As the head pendulum swing s downwards, there is an effect on the spine which is rigid. This leads to the raising of the tail end part of the spine. There is also the swing of the hind legs due to . This helps to keep stable the inertia that leads to the backward movement of the back legs from the stride they were before. Therefore, the expenditure of the energy used by the muscles to move them forward to in the coming stride is saved amicably.

However, the contents of the liver and abdominal are thrust against the diaphragm due to the first deceleration that occurs together with the hips elevation. This diminishes the volume of the thorax and assists respiration.

At the suspension stage when the elastic recoil of the ligament is important as it is used to take back or restore the head into original position. This happens when all the four feet are off the ground. As a result, a tug occurs which helps to draw the forelegs caused by the head being elevated. The inertia is overcome and as a result the previous backward move occurs (Chris Webster (2005)

The fore legs are then moved forward while the hind legs bear the weight. This combined performance therefore elevates the spine of the horse at a level similar to that of the withers. This leads to the flattening of the diaphragm and as a result of the liver being firmly bound to it. Hence, the thorax enlarges supporting the process of inspiration.

As the process of locomotion takes place, 100% efficiency cannot be achieved although economy is enhanced by the cyclic interchange that takes place between the many forms of mechanical energy that is available. A metabolic cost is also associated with fluctuations that occur in mechanical energy that is involved in the locomotion that is of high speed gallop type race horses (Karen E. Adolph (2000).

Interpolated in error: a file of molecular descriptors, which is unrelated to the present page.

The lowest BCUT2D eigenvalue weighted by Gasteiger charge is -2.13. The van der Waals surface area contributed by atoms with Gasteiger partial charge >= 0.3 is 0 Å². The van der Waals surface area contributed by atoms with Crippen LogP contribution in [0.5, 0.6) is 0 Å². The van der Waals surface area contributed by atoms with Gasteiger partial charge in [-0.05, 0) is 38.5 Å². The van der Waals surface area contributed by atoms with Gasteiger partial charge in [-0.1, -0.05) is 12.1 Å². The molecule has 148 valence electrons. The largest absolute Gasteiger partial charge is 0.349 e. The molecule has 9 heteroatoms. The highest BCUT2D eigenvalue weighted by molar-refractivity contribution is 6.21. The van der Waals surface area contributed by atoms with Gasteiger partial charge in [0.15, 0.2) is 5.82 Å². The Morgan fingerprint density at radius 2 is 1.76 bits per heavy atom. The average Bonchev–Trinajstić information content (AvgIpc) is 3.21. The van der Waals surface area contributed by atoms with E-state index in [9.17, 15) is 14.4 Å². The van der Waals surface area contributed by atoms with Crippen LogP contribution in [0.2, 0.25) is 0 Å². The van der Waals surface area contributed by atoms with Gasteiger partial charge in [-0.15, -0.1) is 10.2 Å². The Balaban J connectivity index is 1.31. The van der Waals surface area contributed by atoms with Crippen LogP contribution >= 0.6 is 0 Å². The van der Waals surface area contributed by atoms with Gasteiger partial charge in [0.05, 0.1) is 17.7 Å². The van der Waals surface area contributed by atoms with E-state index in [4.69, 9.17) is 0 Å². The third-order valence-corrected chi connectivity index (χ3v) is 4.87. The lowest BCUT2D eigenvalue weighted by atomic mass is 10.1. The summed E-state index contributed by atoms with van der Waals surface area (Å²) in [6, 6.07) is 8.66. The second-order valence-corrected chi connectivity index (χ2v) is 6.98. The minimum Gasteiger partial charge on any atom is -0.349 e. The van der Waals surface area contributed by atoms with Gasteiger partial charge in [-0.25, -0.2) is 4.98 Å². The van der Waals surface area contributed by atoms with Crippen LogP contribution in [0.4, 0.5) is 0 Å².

Therefore, natural waving of the head and neck done by the horse is termed as the head bob. Each head bob varies depending on its degree from one horse to the other. This mechanism therefore helps a galloping horse to minimize the amount of energy spent on movement or locomotion and respiration as well.

To counter the movement of the horse too the anatomy of the horse at the muscle level also matters for its movement too. Looking at the longest tendons found in the horse, that is the superficial digital flexor tendon (SDFT), disturbance of the locomotors characteristics of the SDFT takes place in most cases at the middle part of the mid-metacarpal area. However, up to date there is no evidence the morphological characteristics of collagen fibrils found at the middle and peripheral parts of the three regions that make the entire tendon. However, there is the presence of the myotendious junction (MTJ), the osteondious joint (OS) and the mid- metacarpal region (mM)

The mass average diameter (MAD) is useful since it provides important information on the mean collaged diameter and the strength of the tendon. That is the tensile strength of the tendon. This was found to be smaller in the central are as compared to that at the peripheral area of the three regions. The MAD value however was found to lowest in the two areas at the MTJ region, but increases gradually in a distal way in the OTJ which unite with the bone. Thus, the morphological characteristics suggest that it is similar to biochemical functions in some parts of the SDFT.

But for Butcher MT, the process of training and racing the lesions of the superficial tendon always are taken to be common careers ending injuries to the race horses although this is not fully understood. However, this has fatigue –resistant characteristics and force production features as well, which allow storage and return of the elastic energy by the tendons (Andrea Ellis, Julian Hill (2005).

Depending on these features and proof from history, it is therefore assumed that overloading of the SDFT is as a result of fatigue of the synergist, which is a faster contracting and deep flexor muscle. Therefore, the horse should be well taken care of and well fed to enhance its locomotion.

References

Karen E. Adolph (2000) Learning in the Development of Infant Locomotion, Psychology, Blackwell.ISBN0631224564.

Chris Webster (2005), The Mechanism of Motion, Performing Arts. Nohingham University press, ISBN1897676468.

Andrea Ellis, Julian Hill (2005) Nutritional Psychology pf the Horse, Medical. Elsevier, ISBN0240516664